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REVIEW: CLOVERFIELD

PUBLISHED: 16:34 01 February 2008 | UPDATED: 10:14 22 July 2010

JUSTIN MATLOCK reviews CLOVERFIELD (15).

LOST creator JJ Abrams delivers a late Christmas present with the pulse-pounding monster movie CLOVERFIELD (15).

Shot entirely on a handheld camera, the film is essentially The Blair Witch Project but with giant monsters - although if you can stomach 80 minutes of shaky camera work there's far more to enjoy here than the hollow gimmickry of Blair Witch.

Once the surprisingly long set-up is out of the way, the film grabs you by the intestines and gives them a sharp twist as the giant monster's rampage through New York brings widespread death and destruction.

It's cleverly shot with some breathtaking moments of computer animated property damage seamlessly blended into the landscape - the Statue of Liberty's head is seen rolling down one street in one scene while our small band of survivors are forced to climb all over two skyscrapers that have crashed into each other during one nail-biting set-piece.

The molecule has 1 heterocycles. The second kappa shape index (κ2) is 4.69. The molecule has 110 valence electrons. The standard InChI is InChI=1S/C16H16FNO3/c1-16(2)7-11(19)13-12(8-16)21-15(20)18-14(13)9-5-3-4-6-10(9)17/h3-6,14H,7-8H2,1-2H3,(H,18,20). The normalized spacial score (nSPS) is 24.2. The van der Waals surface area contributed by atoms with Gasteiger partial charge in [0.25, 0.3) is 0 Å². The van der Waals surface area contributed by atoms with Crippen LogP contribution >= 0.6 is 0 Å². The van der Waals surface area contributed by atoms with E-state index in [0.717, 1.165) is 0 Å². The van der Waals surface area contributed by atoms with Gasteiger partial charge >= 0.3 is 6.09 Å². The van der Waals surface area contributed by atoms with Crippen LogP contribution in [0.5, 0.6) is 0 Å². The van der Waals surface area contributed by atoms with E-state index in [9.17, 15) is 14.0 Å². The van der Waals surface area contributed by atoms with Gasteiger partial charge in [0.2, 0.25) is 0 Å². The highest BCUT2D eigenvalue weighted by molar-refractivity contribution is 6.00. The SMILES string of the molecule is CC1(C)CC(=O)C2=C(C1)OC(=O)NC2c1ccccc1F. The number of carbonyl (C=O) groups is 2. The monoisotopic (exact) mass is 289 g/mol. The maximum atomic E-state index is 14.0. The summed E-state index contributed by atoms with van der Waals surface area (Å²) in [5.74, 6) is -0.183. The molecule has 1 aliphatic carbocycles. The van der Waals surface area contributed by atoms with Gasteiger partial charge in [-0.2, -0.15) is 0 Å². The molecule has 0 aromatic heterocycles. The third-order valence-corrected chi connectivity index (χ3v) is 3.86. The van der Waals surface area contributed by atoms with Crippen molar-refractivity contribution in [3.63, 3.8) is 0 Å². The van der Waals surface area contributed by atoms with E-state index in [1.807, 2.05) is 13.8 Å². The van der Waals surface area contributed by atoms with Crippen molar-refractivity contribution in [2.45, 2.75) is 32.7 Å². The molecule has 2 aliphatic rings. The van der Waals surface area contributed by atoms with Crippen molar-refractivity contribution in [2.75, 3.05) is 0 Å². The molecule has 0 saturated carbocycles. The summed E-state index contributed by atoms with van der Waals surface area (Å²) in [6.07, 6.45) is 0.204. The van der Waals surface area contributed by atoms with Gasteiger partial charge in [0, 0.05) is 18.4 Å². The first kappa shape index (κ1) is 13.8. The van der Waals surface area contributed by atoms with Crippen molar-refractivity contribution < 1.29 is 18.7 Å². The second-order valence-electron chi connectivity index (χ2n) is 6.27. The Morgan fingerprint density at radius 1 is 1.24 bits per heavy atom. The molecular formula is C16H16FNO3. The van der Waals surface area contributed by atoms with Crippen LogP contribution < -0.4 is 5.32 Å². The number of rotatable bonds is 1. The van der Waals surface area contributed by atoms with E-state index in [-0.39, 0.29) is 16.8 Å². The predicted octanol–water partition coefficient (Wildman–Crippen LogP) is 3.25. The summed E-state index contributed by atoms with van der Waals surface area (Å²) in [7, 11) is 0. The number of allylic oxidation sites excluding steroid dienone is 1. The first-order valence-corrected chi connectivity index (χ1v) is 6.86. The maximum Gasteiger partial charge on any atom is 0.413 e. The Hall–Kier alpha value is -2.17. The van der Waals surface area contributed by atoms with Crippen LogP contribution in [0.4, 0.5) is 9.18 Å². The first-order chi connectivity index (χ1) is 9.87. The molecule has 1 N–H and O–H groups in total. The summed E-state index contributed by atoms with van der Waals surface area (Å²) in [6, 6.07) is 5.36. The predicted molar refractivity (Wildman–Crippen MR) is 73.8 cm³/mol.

And it's the widescreen spectacle that makes the film work. The performances aren't particularly bad but the young cast of unknowns are saddled with fairly formulaic roles and it's the raw 9/11-inspired intensity of the action that keeps things so electrifying.

If you can ignore the fact that you probably wouldn't hold on to your camcorder if a giant monster was chasing you, the film uses the handheld trick to great effect, allowing footage previously filmed on the tape to come through at times to add a little depth to the characters' relationships.

It's a film that could sit comfortably with the best of the blockbusters and if this is an indication of the quality of this summer's movies, we're in for a wild ride. - JUSTIN MATLOCK


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